by the WoundSource Editors
Conservative sharp debridement: Conservative sharp debridement is done outside the operating room, and although it removes necrotic tissue and debris, it is not as aggressive a procedure as surgical sharp debridement.
Eschar: Eschar is dead tissue and is found only in full- thickness wounds. It may be tan, brown, or black.
Fibroblasts: Fibroblasts have several roles in wound healing, including breaking down fibrin clots, creating new extracellular matrix and collagen structures, and contracting the wound.
Hydrosurgical debridement: As a form of debridement, hydrosurgery uses a high-pressure fluid jet that runs parallel to the wound’s surface to draw non-viable tissue into a cutting chamber for excision and removal.
Keratinocytes: Keratinocytes are major components of the epidermis. They are involved in the initiation, maintenance, and completion of wound healing.
Neutrophils: Neutrophils, among the most abundant cells in the immune system, take an active part in the wound healing process. Neutrophils sterilize the wound and allow other cells to function appropriately.
Senescent cells: Senescent cells release a continuous cascade of cytokines, growth factors, proteases, and other substances. Chronic wounds may have an elevated number of these cells, thus resulting in disruptive cell signaling and delayed wound healing.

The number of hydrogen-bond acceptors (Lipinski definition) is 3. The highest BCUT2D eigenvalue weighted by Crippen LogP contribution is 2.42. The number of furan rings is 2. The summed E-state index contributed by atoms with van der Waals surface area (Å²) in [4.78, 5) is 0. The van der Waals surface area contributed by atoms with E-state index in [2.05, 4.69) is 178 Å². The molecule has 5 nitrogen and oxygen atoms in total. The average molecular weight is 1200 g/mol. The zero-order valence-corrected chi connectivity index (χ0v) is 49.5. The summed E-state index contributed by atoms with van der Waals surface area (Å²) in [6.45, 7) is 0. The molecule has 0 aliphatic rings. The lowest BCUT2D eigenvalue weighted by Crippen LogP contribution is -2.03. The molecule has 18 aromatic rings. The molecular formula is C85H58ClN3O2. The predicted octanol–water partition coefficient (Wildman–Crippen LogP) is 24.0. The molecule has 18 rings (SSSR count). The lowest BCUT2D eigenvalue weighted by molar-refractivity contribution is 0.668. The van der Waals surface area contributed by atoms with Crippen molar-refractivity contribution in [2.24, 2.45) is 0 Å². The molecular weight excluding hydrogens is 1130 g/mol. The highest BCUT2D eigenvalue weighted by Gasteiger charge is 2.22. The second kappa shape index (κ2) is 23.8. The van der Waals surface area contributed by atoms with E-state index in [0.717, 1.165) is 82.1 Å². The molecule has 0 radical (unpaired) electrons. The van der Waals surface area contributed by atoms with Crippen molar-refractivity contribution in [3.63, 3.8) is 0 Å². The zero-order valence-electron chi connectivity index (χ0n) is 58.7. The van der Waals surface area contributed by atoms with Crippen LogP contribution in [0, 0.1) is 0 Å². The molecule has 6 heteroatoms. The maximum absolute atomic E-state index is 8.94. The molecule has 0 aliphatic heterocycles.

Surgical sharp debridement: Surgical sharp debridement is debridement performed under sterile conditions in the operating room. It is the most effective and efficient way of converting a chronic wound to an acute wound and restarting the healing process.
TIME: A mnemonic device for the elements of wound healing: Tissue management, Inflammation and Infection, Moisture balance, and Edge or Epithelial advancement. Recent updates include the addition of R for Regeneration and S for Social factors.
Ultrasonic debridement: Ultrasonic debridement uses low-frequency sound waves to remove non-viable tissue by emulsification of the tissue.
The views and opinions expressed in this blog are solely those of the author, and do not represent the views of WoundSource, Kestrel Health Information, Inc., its affiliates, or subsidiary companies